Tag Archives: ARM

Another Arduino Compatible? This Time, It’s A Sony

via hardware – Hackaday

When it comes to microcontroller development boards, we have a plethora of choices at our disposal. Each has its strengths and weaknesses, be they associated with its support and community, its interface capabilities, or its choice of processor family. Most boards you’ll find in our communities come from niche manufacturers, or at least from manufacturers who started as such. Just occasionally though along comes one whose manufacturer you will have heard of, ever whose manufacturer the Man in the Street will have heard of.

Which brings us neatly to today’s story, the quiet announcement from Sony, of a new microcontroller development board called the Spritzer. This is Arduino compatible in both physical footprint and IDE, is intended for IoT applications, and packs GPS, an audio codec, and an ARM Cortex M4 at 156 MHz. There is a Japanese page with a little more detail (Google Translate link), on which they talk about applications including audio beam forming with up to eight microphones, and a camera interface. 

The board is due to be available sometime early next year, and while it looks as though it will be an interesting device we’d sound a note of caution to Sony. It is not good enough to have an amazing piece of hardware; the software and community support must be more than just make-believe. If they can crack that then they might just have a winner on their hands, if they fail to make any effort then they will inevitably follow Intel into the graveyard of also-ran boards.

Thanks [Chris] for the tip.


Filed under: hardware

Using Python to store data from many BLE devices

via Dangerous Prototypes

raspberry-pi-with-python-controlling-a-set-of-hexiwear-ble-devices

Erich Styger has written an article describing a technique he used to collect and store data from several BLE devices with Raspberry Pi and Python scripting:

BLE (Bluetooth Low Energy) sensor devices like the Hexiwear are great, but they cannot store a large amount of data. For a research project I have to collect data from many BLE devices for later processing. What I’m using is a Python script running on the Raspberry Pi which collects the data and stores it on a file

More details at mcuoneclipse.com.

MCUXpresso IDE tutorial series

via Dangerous Prototypes

blinky-on-lpc800-dip

Erich Styger has made a series of tutorial blog posts on using the new NXP MCUXpresso IDE.

Published so far are:

  • MCUXpresso IDE: Unified Eclipse IDE for NXPs ARM Cortex-M Microcontrollers
  • MCUXpresso IDE: S-Record, Intel Hex and Binary Files
  • MCUXpresso IDE: Adding the Eclipse Marketplace Client
  • MCUXpresso IDE: Importing Kinetis Design Studio Projects
  • MCUXpresso IDE: Installing Processor Expert into Eclipse Neon
  • MCUXpresso IDE: Terminate and Disconnect a Debug Session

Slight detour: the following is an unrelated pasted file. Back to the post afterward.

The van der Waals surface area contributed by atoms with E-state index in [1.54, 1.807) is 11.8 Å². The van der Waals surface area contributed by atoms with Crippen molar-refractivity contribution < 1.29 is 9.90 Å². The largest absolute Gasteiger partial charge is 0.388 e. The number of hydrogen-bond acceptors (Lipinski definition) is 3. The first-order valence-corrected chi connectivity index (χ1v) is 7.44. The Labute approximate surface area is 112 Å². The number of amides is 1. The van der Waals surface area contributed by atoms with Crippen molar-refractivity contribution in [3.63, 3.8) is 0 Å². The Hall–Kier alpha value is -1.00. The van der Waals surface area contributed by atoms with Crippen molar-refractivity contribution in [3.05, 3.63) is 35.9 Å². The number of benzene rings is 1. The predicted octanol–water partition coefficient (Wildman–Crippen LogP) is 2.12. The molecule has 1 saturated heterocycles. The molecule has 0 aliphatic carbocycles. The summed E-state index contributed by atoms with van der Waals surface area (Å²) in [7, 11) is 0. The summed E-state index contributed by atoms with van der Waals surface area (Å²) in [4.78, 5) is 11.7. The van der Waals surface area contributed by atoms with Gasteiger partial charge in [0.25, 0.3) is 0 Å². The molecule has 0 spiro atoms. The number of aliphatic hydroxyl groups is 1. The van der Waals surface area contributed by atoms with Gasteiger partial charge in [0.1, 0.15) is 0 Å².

• MCUXpresso IDE: Blinky the NXP LPC800-DIP Board

More details at mcuoneclipse.com.

Modifying the Teensy 3.5 and 3.6 for ARM SWD debugging

via Dangerous Prototypes

teensy-3-6

Erich Styger @ mcuoneclipse.com writes:

Looking for a small, inexpensive ($25-30) ARM development board (say 120-180 MHz ARM Cortex-M4 with FPU, 512kB-1MB of FLASH and 256 KByte of RAM? Then have a look at the Teensy 3.5 and Teensy 3.6 by PJRC/Paul Stoffregen
The only problem? it is not possible to debug it :-(. At least not in the traditional sense. This article is about how to change the board to use it with any normal SWD debugging tool e.g. Eclipse and the Segger J-Link :-).

More details at MCU on Eclipse homepage.

PogoPlug Hacking: A Step by Step Guide to Owning The Device

via hardware – Hackaday

[Films By Kris Hardware] has started quite an interesting YouTube series on hacking and owning a PogoPlug Mobile v4. While this has been done many times in the past, he gives a great step by step tutorial. The series so far is quite impressive, going into great detail on how to gain root access to the device through serial a serial connection.

PogoPlugs are remote-access devices sporting ARM processor running at 800 MHz, which is supported by the Linux Kernel.  The version in question (PogoPlug Mobile v4) have been re-purposed in the past for things like an inexpensive PBX, an OpenWrt router and even a squeezebox replacement. Even if you don’t have a PogoPlug, this could be a great introduction to hacking any Linux-based consumer device.

So far, we’re at part three of what will be an eight-part series, so there’s going to be more to learn if you follow along. His videos have already covered how to connect via a serial port to the device, how to send commands, set the device up, and stop it calling home. This will enable the budding hacker to make the PogoPlug do their bidding. In this age of the cheap single-board Linux computer, hacking this type of device may be going out of style, but the skills you learn here probably won’t any time soon.


Filed under: hardware, how-to

MQTT with lwip and NXP FRDM-K64F Board

via Dangerous Prototypes

lwip-ping-example

Erich Styger from MCU on Eclipse writes, “In this article I show the basic steps to get MQTT running on the NXP FRDM-K64F board using MCUXpresso IDE, lwip and MQTT. lwip ois a small and open source TCP/IP stack which is widely used. To keep things very simple in this first post, I’m using it in bare-metal (no RTOS) mode with no encryption/security. The principle applies to any IDE/toolchain, as long there is a lwip port available for your board and IDE/toolchain. I’m using the MCUXpresso IDE as it nicely integrates with the MCUXpresso SDK which includes a lwip port for the FRDM-K64F.”

More details at MCU on Eclipse homepage.